ANALYSIS: Wesleyan University’s only sorority in turmoil after diversity of thought is met with a dialogue dominated by threats and denunciations
Throughout the spring semester, Wesleyan University’s only sorority, Rho Epsilon Pi, undertook dramatic measures to increase diversity and inclusion during a year marked by demands for racial justice across the nation.
The sorority appointed a diversity chair to oversee and pursue the creation of a more inclusive environment as well as promote social activism within the sorority.
With that, the majority of Rho Epsilon’s events and its recruitment drive this semester were centered on bringing in more women of color to combat “the white supremacist” culture of sororities.
While this process incorporated all members of the sorority, the change was largely brought on by leadership of the sorority rather than as a result of a popular mandate.
Thus, while some ardently supported these new directives, a substantial number of members became disillusioned with the new direction of the organization, according to a College Fix investigation that included interviews with several members and a review of internal documents.
Some members argued that the prioritization of a social justice agenda in a sorority at one of the most left-wing universities in the United States is redundant and diminishes the cohesion and the true purpose of Greek Life.
Furthermore, in an anonymous feedback form that was directed at the leadership of Rho Epsilon Pi, a member expressed doubts and concerns over this new direction. In response to this form that expressed criticism of the agenda as well as the implementation of the new measures, the leadership of the sorority as well as many sisters responded by attacking the individual and her feedback, according to copies of the discussion reviewed by The Fix.
Despite the anonymity of their critic, leadership harshly denounced her as a racist, demanding that she immediately come forward and leave the sorority.
Here, it is evident that those who condemned this individual immediately concluded that she was a white racist as her feedback did not fall in line with the politically correct consensus on racial discourse. However, much to the dismay of the sorority, the author of the form is, in fact, a woman of color.
After receiving baseless attacks that had been levied against her by her own sorority, the individual produced a statement revealing her identity and addressing the controversy as a whole.
She asked The College Fix to remain anonymous.
Her statement clarified and defended her original response, pointing out that while she did not intend to ignite such reprisals, she still intended to open an honest dialogue with her fellow sisters.
She lamented the “lack of depth and awareness” that was displayed by sorority leadership in its recent conversations about social and restorative justice.
She argued that the dynamic of social justice and drive for racial equality had created an environment that was “polarizing” and hostile toward a productive discussion of issues that were already heavily “charged.”
She pointed out this environment led to her and fellow sisters feeling “judged, intimidated and framed as having malicious intent behind their comments or actions.”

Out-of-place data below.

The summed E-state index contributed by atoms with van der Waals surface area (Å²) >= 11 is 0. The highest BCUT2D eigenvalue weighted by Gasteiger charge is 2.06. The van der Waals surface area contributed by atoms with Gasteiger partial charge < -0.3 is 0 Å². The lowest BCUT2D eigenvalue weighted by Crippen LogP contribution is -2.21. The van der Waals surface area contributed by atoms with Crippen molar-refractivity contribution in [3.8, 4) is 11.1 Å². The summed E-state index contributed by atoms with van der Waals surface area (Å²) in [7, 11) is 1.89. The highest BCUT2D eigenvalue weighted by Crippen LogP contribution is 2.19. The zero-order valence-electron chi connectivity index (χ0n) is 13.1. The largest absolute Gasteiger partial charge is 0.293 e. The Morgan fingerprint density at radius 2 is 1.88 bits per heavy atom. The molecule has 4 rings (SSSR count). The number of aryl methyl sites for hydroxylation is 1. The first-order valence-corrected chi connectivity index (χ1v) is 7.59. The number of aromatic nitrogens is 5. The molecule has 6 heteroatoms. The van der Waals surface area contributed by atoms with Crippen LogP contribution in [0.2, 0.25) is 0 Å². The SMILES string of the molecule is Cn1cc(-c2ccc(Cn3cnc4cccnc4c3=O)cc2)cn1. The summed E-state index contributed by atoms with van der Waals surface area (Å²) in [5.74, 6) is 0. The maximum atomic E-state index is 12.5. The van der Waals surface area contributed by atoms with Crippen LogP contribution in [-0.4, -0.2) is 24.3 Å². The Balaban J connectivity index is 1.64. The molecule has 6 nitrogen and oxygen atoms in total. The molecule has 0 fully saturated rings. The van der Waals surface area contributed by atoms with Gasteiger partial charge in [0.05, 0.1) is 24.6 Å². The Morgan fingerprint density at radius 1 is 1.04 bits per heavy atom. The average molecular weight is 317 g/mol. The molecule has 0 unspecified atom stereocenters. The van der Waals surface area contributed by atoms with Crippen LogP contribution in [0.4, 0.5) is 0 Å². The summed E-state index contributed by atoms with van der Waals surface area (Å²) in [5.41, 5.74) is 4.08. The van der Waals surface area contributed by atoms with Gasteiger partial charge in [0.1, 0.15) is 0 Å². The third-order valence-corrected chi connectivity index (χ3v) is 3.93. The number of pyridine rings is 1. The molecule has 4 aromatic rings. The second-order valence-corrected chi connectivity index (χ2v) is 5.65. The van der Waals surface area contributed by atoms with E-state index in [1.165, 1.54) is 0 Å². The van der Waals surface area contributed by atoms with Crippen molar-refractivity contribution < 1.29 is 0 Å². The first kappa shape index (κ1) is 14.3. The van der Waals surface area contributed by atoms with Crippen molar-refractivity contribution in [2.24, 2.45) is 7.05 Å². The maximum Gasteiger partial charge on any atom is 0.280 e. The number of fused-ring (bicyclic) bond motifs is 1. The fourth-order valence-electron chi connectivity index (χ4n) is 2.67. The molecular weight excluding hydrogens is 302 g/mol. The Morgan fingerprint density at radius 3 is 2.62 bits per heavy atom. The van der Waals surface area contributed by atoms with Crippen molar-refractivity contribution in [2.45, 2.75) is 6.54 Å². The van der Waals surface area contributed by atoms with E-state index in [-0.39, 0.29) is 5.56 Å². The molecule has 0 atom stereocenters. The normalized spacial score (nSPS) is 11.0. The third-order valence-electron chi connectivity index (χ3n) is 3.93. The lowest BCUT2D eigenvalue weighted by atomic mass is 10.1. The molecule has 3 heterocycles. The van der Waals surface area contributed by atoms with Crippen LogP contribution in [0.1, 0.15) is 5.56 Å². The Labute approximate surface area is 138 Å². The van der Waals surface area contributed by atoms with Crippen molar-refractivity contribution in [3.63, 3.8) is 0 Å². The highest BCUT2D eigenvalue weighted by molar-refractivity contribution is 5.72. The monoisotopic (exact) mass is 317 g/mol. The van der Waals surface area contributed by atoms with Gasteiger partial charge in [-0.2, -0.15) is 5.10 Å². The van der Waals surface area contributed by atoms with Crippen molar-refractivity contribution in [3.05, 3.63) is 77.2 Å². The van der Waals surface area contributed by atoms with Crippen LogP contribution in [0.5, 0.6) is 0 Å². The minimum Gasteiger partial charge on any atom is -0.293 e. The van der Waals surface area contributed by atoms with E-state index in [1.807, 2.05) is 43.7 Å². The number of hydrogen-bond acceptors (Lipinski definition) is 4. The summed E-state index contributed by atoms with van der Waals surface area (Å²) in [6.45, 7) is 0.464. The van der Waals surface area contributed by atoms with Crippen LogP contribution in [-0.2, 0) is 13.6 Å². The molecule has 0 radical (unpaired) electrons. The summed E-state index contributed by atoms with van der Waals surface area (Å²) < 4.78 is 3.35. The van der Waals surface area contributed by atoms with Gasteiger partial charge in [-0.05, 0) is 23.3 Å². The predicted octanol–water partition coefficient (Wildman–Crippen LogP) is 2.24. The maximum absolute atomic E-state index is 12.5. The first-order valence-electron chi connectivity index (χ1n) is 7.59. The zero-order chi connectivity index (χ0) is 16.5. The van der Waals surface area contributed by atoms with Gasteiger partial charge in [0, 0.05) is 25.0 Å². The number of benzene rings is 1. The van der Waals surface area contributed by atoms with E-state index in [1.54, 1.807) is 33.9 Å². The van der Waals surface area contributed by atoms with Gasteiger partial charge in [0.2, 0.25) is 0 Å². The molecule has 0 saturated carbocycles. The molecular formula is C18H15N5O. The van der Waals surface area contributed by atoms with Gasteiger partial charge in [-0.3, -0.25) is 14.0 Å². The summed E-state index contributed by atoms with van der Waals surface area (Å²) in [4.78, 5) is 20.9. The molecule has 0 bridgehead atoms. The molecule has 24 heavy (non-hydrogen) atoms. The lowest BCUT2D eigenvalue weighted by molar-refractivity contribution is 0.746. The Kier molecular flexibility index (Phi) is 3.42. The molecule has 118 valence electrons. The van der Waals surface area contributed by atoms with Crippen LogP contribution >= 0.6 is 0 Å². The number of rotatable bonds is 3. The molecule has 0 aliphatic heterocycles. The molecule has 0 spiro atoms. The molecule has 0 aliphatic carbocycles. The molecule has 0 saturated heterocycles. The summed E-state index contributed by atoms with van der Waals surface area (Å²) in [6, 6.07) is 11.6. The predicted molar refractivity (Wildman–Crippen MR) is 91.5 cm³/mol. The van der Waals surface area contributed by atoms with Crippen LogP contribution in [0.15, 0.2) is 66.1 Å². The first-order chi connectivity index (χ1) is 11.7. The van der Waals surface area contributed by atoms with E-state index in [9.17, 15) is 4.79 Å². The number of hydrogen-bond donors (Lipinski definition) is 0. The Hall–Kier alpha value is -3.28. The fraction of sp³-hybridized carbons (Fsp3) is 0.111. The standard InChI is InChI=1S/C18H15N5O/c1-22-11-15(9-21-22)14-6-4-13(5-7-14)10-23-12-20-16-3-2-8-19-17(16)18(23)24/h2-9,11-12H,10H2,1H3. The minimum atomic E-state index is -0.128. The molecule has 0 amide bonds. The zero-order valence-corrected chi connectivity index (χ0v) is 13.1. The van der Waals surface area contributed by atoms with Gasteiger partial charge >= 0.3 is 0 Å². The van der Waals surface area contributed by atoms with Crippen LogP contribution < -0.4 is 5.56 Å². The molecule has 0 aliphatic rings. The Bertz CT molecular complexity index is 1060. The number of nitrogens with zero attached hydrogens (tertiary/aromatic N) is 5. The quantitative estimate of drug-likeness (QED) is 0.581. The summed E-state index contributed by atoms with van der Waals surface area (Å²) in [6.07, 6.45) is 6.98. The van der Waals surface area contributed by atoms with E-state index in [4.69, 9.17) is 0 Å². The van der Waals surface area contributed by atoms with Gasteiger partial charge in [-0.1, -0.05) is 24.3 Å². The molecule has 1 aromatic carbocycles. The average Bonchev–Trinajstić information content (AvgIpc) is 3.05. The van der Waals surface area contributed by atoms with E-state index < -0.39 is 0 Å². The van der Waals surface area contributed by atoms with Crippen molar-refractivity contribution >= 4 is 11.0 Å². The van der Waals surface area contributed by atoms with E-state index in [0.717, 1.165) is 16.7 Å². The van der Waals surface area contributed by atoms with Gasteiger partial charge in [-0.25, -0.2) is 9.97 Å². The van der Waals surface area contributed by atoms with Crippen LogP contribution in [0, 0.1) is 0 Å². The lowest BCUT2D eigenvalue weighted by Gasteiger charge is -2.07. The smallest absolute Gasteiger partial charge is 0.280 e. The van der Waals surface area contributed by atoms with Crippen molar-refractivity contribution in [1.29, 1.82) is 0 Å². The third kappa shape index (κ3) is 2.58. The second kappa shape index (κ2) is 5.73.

Referencing this dynamic, she specifically referred to her fear of the diversity chair and stated that she was “scared to even ask a question” as to what was “politically correct” or not.
(Below, screenshots of parts of her letter. Her signature was redacted by The College Fix)
Ironically, her fear proved to be justified due to the unforgiving manner in which she was judged by those in charge. The statement addressed this, arguing that the situation was in part escalated by “threats” she had received over her genuine and earnest feedback.
She made reference to a “harmful” Zoom meeting in which her feedback form was discussed. She noted that “more than 30” sisters vilified her character, framing her as a “white racist person” without any knowledge of who she was and due to their misinterpretation of her constructive criticism.
According to her statement, the language used by those who attacked her was “threatening and abusive” and could be equated to “bullying.” Regardless, she argued that this meeting represented a failure to adhere to the “Ground Rules” of Rho Epsilon Pi’s chapter meetings that expressed the goal to “make every girl feel safe and heard” and to “assume good intent.”
As part of her statement she requested her formal removal from the sorority.
She expressed vindication for her initial response contending Rho Epsilon was not acting to dismantle biases, but rather acting in a “performative and hyper-polarized manner” that was a result of cynical posturing and “closed-minded” judgement as opposed to genuine concern.
She argued that the ordeal had made her feel “unsafe” as a woman of color as furthering reasoning for her withdrawal.
Rho Epsilon has been reeling ever since this debacle as its leadership has not formulated a coherent defense of its actions. And although only one member has requested to leave the sorority, the deteriorating campus opinion of the organization as well as internal division will only seek to further threaten the status of Wesleyan’s only sorority that has persisted for over 10 years.
Overall, this experience starkly conveys the frightening experience of many college students across the nation, who take the risk of expressing their views with candor as any dissent from the politically correct consensus is met with hostility regardless of its merit or intent.
Furthermore, such occurrences raise questions as to the efficacy of a message of diversity and inclusion when diversity of thought is met with a dialogue that is dominated by threats and denunciations.
IMAGE: Chris Tefme / Shutterstock